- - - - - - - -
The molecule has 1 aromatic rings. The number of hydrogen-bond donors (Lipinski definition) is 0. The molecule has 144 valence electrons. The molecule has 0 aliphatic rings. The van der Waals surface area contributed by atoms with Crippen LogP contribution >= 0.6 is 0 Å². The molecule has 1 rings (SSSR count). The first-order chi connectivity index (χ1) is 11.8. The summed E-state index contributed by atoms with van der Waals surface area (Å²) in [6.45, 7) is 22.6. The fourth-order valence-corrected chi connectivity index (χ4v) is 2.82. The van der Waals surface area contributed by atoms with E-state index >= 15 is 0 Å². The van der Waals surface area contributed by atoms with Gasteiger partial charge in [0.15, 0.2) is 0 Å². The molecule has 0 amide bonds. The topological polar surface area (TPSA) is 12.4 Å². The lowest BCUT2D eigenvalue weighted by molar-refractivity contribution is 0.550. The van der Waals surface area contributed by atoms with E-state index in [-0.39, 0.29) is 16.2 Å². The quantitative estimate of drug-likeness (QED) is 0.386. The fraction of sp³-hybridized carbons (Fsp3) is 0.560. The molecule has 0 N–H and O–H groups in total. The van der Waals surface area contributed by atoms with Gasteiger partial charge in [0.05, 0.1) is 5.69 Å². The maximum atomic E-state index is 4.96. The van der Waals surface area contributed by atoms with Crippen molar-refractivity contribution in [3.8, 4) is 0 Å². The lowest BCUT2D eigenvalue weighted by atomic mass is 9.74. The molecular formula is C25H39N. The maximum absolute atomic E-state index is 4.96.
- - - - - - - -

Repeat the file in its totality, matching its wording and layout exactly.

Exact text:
The molecule has 1 aromatic rings. The number of hydrogen-bond donors (Lipinski definition) is 0. The molecule has 144 valence electrons. The molecule has 0 aliphatic rings. The van der Waals surface area contributed by atoms with Crippen LogP contribution >= 0.6 is 0 Å². The molecule has 1 rings (SSSR count). The first-order chi connectivity index (χ1) is 11.8. The summed E-state index contributed by atoms with van der Waals surface area (Å²) in [6.45, 7) is 22.6. The fourth-order valence-corrected chi connectivity index (χ4v) is 2.82. The van der Waals surface area contributed by atoms with E-state index >= 15 is 0 Å². The van der Waals surface area contributed by atoms with Gasteiger partial charge in [0.15, 0.2) is 0 Å². The molecule has 0 amide bonds. The topological polar surface area (TPSA) is 12.4 Å². The lowest BCUT2D eigenvalue weighted by molar-refractivity contribution is 0.550. The van der Waals surface area contributed by atoms with E-state index in [-0.39, 0.29) is 16.2 Å². The quantitative estimate of drug-likeness (QED) is 0.386. The fraction of sp³-hybridized carbons (Fsp3) is 0.560. The molecule has 0 N–H and O–H groups in total. The van der Waals surface area contributed by atoms with Gasteiger partial charge in [0.05, 0.1) is 5.69 Å². The maximum atomic E-state index is 4.96. The van der Waals surface area contributed by atoms with Crippen molar-refractivity contribution in [3.8, 4) is 0 Å². The lowest BCUT2D eigenvalue weighted by atomic mass is 9.74. The molecular formula is C25H39N. The maximum absolute atomic E-state index is 4.96.